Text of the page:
Euthanasia And Law In The Netherlands

Overview


The Netherlands is the only country in the world in which euthanasia, under narrow-defined circumstances, is legally permissible. Considerable attention has been paid over a number of years to the problem of regulating it and information has been systematically collected concerning actual practice. Therefore the Dutch experience is of interest not only to the Dutch, but to anyone who is considering wether or not to make euthanasia a legal practice. This book is written for a reader without specific knowledge of ...
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Overview


The Netherlands is the only country in the world in which euthanasia, under narrow-defined circumstances, is legally permissible. Considerable attention has been paid over a number of years to the problem of regulating it and information has been systematically collected concerning actual practice. Therefore the Dutch experience is of interest not only to the Dutch, but to anyone who is considering wether or not to make euthanasia a legal practice. This book is written for a reader without specific knowledge of law. The central focus of the book is on Dutch law pertaining to euthanansia, but it also considers the moral and legal principles that have played a role in the Dutch debate, the available evidence bearing on actual practice and on the effectiveness of legal control. It ends with some reflections on the problem of the 'slippery slope' and the question whether the Dutch experience is 'exportable'. It includes translations of the relevant legislation (including proposed reforms) and of three leading cases.
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Editorial Reviews

Journal of the American Medical Association
Euthanasia and Law in the Netherlands is a superb book, well organized and annotated. The senior author John Griffiths is professor of Sociology and Law at the University of Groningen, American-born, who emigrated to the Netherlands. He and his two coauthors, both doctoral candidates in his department, have produced this admirable study in faultless, eminently readable English.
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Product Details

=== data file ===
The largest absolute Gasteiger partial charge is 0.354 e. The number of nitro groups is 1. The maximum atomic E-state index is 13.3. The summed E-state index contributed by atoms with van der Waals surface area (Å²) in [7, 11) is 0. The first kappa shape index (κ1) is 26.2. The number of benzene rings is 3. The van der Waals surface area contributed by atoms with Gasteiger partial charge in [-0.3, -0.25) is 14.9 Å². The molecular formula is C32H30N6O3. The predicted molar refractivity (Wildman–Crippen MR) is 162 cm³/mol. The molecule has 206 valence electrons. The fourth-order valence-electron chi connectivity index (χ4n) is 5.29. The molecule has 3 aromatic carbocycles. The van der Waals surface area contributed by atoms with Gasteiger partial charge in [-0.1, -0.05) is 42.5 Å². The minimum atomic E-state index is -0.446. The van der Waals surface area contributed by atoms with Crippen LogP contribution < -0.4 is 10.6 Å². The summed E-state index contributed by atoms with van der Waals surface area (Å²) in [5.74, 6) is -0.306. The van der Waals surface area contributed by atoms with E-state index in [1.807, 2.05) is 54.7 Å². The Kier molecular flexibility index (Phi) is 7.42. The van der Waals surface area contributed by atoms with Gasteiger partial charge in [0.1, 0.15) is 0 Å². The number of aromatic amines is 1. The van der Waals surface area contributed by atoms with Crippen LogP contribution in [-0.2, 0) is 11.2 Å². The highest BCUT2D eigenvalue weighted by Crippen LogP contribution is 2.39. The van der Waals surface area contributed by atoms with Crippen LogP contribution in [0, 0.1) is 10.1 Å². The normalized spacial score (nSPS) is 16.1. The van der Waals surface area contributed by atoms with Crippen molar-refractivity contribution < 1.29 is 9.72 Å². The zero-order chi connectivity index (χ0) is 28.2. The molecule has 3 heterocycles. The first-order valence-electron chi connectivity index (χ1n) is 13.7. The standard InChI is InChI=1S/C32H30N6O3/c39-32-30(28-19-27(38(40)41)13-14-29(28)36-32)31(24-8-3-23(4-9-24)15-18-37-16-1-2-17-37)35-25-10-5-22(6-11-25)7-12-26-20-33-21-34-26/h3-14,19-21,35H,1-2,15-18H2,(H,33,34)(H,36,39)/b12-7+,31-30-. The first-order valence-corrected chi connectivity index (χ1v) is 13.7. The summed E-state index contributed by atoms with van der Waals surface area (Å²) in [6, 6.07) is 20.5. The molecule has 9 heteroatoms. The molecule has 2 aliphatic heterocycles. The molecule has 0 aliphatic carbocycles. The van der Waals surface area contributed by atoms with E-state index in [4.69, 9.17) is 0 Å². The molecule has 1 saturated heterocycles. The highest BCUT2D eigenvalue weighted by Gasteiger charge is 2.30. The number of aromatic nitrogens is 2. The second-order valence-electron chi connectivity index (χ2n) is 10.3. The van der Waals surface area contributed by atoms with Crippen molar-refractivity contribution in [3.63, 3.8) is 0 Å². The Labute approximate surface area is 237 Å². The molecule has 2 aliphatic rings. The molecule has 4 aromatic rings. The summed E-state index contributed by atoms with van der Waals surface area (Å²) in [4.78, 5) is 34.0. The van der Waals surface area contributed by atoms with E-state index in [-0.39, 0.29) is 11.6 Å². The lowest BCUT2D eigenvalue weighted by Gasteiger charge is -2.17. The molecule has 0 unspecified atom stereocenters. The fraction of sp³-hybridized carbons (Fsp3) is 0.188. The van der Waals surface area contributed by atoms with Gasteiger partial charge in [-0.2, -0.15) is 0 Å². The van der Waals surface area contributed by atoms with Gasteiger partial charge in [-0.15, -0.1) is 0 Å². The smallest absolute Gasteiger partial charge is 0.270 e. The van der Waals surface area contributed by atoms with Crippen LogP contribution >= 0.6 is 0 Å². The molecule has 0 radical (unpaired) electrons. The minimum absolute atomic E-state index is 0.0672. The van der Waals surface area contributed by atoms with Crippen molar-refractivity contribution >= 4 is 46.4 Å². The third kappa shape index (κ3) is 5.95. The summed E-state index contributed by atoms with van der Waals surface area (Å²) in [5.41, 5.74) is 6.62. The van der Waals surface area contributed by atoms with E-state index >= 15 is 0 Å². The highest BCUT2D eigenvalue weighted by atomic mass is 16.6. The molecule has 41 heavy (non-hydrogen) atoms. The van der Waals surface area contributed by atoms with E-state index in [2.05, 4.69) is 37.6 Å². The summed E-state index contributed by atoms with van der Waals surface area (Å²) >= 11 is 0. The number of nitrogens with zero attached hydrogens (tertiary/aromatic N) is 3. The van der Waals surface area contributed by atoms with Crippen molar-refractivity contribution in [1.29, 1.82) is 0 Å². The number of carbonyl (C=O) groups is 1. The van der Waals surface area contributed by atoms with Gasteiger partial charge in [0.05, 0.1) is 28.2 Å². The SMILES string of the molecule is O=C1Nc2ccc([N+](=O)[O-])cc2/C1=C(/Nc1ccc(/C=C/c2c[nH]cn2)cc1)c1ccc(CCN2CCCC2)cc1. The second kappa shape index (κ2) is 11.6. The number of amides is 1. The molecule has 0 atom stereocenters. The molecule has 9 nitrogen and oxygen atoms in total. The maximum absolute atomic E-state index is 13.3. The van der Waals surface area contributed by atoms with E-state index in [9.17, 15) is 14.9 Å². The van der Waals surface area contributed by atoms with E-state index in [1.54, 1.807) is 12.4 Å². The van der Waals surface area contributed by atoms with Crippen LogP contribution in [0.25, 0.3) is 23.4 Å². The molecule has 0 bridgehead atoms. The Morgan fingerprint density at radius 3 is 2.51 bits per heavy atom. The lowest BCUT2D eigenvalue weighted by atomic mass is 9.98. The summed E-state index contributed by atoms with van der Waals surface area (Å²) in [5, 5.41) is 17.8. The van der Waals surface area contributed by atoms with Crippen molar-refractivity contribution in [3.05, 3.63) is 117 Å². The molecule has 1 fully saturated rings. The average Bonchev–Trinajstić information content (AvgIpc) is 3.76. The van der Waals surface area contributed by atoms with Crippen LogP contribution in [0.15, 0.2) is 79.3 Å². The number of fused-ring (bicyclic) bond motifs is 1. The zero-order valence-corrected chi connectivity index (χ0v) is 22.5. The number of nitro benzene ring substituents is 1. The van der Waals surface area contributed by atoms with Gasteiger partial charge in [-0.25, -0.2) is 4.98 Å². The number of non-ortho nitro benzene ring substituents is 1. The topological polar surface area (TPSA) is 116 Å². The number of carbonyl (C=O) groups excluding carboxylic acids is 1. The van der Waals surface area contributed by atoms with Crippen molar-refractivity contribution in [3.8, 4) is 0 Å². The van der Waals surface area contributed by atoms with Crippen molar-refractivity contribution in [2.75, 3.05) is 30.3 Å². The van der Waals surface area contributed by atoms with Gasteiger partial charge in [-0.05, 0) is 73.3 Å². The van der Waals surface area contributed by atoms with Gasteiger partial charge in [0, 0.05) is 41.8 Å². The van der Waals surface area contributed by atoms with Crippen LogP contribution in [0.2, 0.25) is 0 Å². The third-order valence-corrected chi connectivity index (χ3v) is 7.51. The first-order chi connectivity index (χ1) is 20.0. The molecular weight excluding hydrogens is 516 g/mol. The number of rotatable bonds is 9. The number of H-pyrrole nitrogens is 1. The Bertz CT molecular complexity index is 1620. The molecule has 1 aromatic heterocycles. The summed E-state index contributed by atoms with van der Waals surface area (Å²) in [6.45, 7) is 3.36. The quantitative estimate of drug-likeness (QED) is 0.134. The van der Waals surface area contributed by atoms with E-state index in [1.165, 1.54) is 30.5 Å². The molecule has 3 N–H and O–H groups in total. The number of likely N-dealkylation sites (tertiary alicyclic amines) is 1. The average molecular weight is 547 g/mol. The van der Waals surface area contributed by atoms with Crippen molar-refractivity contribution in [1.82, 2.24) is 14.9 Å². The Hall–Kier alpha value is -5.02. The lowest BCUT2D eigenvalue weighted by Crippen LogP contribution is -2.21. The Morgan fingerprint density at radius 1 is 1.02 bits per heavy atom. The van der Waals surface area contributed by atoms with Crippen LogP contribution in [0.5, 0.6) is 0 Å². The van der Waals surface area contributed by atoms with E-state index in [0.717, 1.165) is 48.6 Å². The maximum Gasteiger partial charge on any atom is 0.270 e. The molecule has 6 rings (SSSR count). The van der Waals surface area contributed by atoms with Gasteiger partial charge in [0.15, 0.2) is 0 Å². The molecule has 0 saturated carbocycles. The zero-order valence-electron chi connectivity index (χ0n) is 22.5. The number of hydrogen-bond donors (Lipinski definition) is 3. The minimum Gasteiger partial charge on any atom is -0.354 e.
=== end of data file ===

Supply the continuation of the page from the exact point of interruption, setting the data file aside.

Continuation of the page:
• ISBN-13: 9789053562758
  • Publisher: Amsterdam University Press
  • Publication date: 12/17/2007
  • Pages: 404
  • Product dimensions: 0.83 (w) x 9.61 (h) x 6.69 (d)

Meet the Author


John Griffiths is Professor of Sociology of Law at the University of Groningen, the Netherlands. 
 
Alex Bood and Heleen Weyers are working under his supervision on dissertations that deal, respectively, with philosophical and historical aspects of the regulation of euthanasia.
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Table of Contents


Extended Table of Contents
List of Figures and Tables
Acknoledgements
Glossary
 
Prologue:  The Neterlands and the Dutch
 
Chapter 1: Introduction
1.1 What this book is about and for whom it is intended
1.2 The definition of 'euthanasi' and of other 'medical behavior that shortens life' (MBSL)
1.3 A sketch of the current legal situation
1.4 Criticisms from abroad and the Dutch reaction
 
Intermezzo: The Dutch health-care system and the care of the terminally ill
A. The Dutch health-care system
B.  Institutions for health care and care of the elderly
C.  Health-care professionals
 
Chapter 2: Legal Change 1945-1997
2.1 1945-1970: How room for public debate became available
2.2 1970-1982: The early stages of public debate
2.3 1982-1986: The breakthrough
2.3.1 The justification of necessity and the 'requirements of careful practice'
2.3.2 The definition of euthanasia and initial proposals for legislation
2.4 1986-1997: Efforts to codify emerging practice in legislation; broadening the subject of debate
2.5 Concluding remarks on the process of legal change
 
Chapter 3:  The Current Legal Situation